Pushbutton Pantry

Introduction: Null

This robot is a pick-and-place machine designed specifically to be mounted to the top of a high standard shelf and to move around hard-to-reach objects of varying size and shape, particularly cans, and deliver them per request to a user standing on the floor. This would be very useful to reduce risk of injury (falling) in any household, but would be especially useful in the house of an elderly or handicapped person who either cannot use a footstool or would be put at great risk in doing so. In addition, it can be used to create a digital catalog of what is in stock and could be programmed to make suggestions based on what is present, be it a recommended recipe to try or a live inventory during grocery shopping. The dexterity of the robot is achieved using a basic H-Bot configuration with inexpensive T-Slot rails and roller carriages, with a Z-carriage driven by a NEMA 17 stepper motor on the effector platform, and a soft, hydraulic balloon-based gripper to grip objects of various size and shapes with little difficulty. The gripper functions by filling a flexible rubber torus, shown on the main effector, with water. The ring fills and compresses any object inside of it, gripping it with a strength proportional to the water pressure used. The rigid outer ring serves as a support for when the inner ring is not inflated to the point of tautness. The advantages of using this system, as compared to a standard gripper, include a higher contact area for greater friction, less dependency on orientation and shape, and a decrease in the number of high precision moving parts. To minimize the amount of tubing required, the pump and reservoir are modeled mounted to the Z-carriage (filleted red block), though due to the incompressibility of water, it could be moved elsewhere as part of a Bowden-style setup. The gripper, as shown, has a clearance of 8.5 inches, allowing it to stack 2 standard sized cans (4 inches) and maintain clearance, as long as it has nothing in its grip. To deliver a package to a user standing on the ground, the robot delivers the object to the right side, which has a separate belt gantry which can move in the Z-axis. When the object is placed on the belt, the entire belt moves down, simultaneously moving the object forward on the belt. When the belt reaches the bottom of the Z-axis, the object can easily be removed by hand, and the robot can continue to either retrieve items or go into a standby mode. The reverse can be performed for putting an object on top of the shelf. To control the robot, an open source board with a large number of stepper drivers could be used. For example, the pump, reservoir, and the belt gantry Z-axis could each be driven by a stepper motor, numbering the present stepper motors at 6. An example board for this application would be a RUMBA controller board, which can drive 6 stepper motors, and can easily store a catalog of positions and descriptions with an SD card. Finally, the board can also accept an LCD screen fairly easily, allowing locations and retrievals to be chosen without an external computer. The total cost of this robot could be as low as $500 as designed. Some parts of this CAD file were provided by McMaster Carr, and were either used unmodified or only slightly modified. Here is a listing of all the parts that were modeled by a distributor: T-Slot Rail: (https://www.mcmaster.com/#60585k113/=19yzt3t) Side-Mount Track Roller Carriage: (https://www.mcmaster.com/#9904k1/=19yzsga) Motor Coupling: (https://www.mcmaster.com/#6208k433/=19xwmzg) Threaded Rod: (https://www.mcmaster.com/#93410a904/=19xwpto) Threaded Rod Nut: (https://www.mcmaster.com/#95066a105/=19ya3qu) All other parts were modeled in Onshape. The Document can be found here: https://cad.onshape.com/documents/c3e3bac8dc71c0720d181569/w/ab9a1502a828820fc01c9ec2/e/9a9d0188812096add923400c RUMBA board: https://reprapchampion.com/products/rumba-atmega2560-reprap-3d-printer-controller-board-for-prusa-i3-kossel?utm_medium=cpc&utm_source=googlepla&variant=23593307078&gclid=CIvcxLroi9UCFdOCswodYMgHYg Thank you for reading!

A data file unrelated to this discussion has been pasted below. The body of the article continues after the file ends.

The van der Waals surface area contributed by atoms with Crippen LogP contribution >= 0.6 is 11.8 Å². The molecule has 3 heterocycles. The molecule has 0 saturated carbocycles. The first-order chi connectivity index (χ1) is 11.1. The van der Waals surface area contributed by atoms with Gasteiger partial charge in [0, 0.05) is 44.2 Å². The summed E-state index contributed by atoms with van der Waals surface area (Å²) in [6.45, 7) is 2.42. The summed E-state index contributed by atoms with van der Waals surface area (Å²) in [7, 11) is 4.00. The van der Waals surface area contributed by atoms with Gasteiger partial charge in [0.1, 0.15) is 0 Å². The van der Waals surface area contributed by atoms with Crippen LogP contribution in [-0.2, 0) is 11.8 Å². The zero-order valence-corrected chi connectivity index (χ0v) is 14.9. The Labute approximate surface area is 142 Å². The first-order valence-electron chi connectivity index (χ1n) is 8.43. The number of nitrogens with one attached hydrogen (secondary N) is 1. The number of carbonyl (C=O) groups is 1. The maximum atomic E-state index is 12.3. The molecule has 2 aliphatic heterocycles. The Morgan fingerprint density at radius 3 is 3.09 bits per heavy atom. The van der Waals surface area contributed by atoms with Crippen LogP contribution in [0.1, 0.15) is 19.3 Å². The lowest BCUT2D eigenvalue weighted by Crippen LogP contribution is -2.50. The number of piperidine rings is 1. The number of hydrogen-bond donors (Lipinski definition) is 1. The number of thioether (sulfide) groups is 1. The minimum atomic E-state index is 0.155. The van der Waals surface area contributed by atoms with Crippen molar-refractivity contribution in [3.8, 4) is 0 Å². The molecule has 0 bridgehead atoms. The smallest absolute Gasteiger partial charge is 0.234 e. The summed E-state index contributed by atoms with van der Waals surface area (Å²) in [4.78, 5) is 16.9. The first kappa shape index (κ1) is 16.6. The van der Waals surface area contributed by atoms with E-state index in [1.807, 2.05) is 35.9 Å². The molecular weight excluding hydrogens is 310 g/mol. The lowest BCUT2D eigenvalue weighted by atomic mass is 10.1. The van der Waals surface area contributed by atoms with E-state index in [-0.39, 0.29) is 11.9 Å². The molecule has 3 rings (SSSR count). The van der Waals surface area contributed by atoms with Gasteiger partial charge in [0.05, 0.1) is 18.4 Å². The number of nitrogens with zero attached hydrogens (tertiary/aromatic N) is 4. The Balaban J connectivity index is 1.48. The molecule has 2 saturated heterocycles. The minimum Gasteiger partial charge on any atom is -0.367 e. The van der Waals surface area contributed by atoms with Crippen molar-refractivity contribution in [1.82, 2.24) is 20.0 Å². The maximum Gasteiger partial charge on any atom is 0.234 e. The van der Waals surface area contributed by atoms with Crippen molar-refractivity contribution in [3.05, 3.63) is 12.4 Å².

Design for Robotics Contest 2017

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Design for Robotics Contest 2017

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